TALK TO THE HAND.
Well this is just wrong. It seems that fashion designer Jeremy Scott has created a collection of clothing using well-known skate graphics designed by Jim and Jimbo Phillips. And when I write “wrong,” I’m not only talking about the dude wearing cheetah print SPANX with a Phillips graphic sweatshirt (below left), but the fact that Jeremy Scott used all the iconic imagery without getting permission. (This Jeremy Scott ripoff collection is SO not fierce.)
Jimbo Phillips only found out about Scott’s collection after its runway debut. Robert Denike, CEO and President of Santa Cruz Skateboards had this to say:
We had never heard of Jeremy Scott until it was brought to our attention. This is not a collaboration or under license, nor did we or the Phillips family approve the use of this artwork on his apparel designs in any way. It’s obvious to us, the Phillips family, the fans of Jim Phillips Sr. and Jimbo Phillips, and fans of the brand Santa Cruz Skateboards, as well as many in the global skateboard and skate art community that there is clear and obvious infringement by Mr. Scott. We are discussing this with our legal team to determine our next steps.
This isn’t Project Runway. It’s Project Ripoff.
Denike goes on:
These two artists and this brand are iconic. Any true fan of skateboarding will tell you how the Phillips artwork style, this brand and the activity of skateboarding has positively influenced their lives. It may just be artwork to Mr. Scott, to be used and thrown away by next season, but these artists and brand mean a lot to many people around the world. And by the looks of the outcry on social media, skateboarders and non-skater’s alike are angry to have two of their most favored artists and one of the original true skateboard brands violated in such a way. I hope that Mr. Scott sees that his actions have hurt and affected many people, including the Phillips family, and that he has also severely damaged his own reputation. It is not too late for him to do the right thing, as an artist and creative person, and fix his error in judgement.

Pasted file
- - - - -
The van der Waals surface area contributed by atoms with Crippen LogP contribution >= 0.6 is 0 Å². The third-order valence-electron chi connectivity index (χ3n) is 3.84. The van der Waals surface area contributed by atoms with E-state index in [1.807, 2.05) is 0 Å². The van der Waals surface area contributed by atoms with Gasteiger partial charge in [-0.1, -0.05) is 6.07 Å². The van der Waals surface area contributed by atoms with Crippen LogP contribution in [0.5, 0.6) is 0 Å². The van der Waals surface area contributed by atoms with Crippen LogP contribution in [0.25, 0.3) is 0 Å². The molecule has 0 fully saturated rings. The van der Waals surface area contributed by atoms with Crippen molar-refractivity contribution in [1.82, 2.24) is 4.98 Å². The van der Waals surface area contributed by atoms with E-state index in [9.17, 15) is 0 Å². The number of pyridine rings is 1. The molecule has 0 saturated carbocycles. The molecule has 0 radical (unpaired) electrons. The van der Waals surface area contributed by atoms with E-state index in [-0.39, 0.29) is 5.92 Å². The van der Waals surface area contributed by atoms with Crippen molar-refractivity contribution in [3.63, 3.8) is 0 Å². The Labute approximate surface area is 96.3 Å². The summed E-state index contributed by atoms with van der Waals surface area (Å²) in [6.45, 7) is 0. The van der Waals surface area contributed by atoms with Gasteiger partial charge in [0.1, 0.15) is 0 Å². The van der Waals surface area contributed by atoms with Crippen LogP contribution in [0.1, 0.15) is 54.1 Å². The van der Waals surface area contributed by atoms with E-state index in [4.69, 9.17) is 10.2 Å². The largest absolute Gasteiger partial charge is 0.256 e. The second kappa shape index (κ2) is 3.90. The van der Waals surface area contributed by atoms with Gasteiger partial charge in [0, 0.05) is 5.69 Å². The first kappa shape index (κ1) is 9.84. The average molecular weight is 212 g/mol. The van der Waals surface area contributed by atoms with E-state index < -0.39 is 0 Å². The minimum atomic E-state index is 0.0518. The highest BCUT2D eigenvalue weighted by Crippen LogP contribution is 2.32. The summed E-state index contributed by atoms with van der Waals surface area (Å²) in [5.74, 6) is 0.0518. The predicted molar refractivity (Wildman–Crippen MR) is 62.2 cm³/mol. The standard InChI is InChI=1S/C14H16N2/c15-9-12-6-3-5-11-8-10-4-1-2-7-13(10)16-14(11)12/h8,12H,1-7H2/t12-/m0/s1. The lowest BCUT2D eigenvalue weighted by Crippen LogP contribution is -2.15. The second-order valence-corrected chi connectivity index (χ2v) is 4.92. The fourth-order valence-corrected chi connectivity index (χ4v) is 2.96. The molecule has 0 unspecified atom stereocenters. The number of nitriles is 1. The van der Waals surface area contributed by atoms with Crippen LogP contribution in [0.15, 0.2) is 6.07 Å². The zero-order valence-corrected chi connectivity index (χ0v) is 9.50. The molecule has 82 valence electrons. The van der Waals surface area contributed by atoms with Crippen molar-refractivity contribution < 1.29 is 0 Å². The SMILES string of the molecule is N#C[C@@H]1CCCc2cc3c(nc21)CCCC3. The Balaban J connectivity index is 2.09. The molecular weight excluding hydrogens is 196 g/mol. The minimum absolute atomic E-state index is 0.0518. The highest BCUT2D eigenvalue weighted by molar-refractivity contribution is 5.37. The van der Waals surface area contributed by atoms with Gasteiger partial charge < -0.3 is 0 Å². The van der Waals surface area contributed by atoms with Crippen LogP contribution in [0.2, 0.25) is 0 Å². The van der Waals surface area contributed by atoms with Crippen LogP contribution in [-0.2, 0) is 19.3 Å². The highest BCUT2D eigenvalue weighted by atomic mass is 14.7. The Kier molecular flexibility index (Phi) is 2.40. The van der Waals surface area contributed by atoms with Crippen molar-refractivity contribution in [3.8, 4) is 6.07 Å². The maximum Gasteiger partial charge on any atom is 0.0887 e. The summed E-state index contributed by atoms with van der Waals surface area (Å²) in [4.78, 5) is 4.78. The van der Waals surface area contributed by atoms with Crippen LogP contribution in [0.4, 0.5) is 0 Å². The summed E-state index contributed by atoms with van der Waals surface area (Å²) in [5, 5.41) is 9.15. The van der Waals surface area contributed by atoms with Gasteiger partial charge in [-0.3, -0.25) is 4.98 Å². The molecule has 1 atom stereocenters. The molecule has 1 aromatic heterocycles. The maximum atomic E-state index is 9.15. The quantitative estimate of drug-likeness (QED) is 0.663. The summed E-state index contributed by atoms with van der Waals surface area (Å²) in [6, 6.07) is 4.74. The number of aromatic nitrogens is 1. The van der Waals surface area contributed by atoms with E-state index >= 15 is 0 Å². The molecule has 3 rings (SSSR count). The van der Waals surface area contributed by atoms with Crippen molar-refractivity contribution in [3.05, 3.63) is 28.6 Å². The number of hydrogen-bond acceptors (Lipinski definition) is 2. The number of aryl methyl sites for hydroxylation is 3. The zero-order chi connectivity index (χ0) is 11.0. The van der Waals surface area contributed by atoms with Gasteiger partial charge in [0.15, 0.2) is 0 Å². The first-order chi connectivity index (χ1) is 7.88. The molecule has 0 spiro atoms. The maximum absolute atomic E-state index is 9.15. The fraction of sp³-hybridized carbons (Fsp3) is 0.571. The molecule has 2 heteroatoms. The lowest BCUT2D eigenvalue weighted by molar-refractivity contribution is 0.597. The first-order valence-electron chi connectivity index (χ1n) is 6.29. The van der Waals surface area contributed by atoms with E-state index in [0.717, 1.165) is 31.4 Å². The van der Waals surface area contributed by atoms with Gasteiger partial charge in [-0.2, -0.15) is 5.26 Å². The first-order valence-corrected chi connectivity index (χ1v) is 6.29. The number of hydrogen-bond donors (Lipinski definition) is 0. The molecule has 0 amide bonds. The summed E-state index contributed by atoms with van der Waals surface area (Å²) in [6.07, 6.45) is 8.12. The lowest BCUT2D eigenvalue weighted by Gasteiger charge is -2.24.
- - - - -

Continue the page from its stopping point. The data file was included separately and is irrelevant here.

But what’s the right thing to do after the fact? Should Jeremy Scott pledge some of his profits toward building public skate ramps? I guess it’s important to mention that this isn’t the first time Jeremy Scott has lifted his looks from the pop culture canon. But Scott is plagiarizing Jim and Jimbo Phillips. He’s repackaging the Phillips style without transforming it. He’s trying to use the cultural cache of skate graphics to further his own for-profit fashion brand. And he’s doing it without attribution.
Tyra Banks would never smize about this. And Heidi Klum would give Jeremy Scott an auf wiedersehen. And so will I.
[Two years ago, I wrote about a Jeremy Scott hoodie. See Leopard Cosplay is the New Tiger Blood for that.]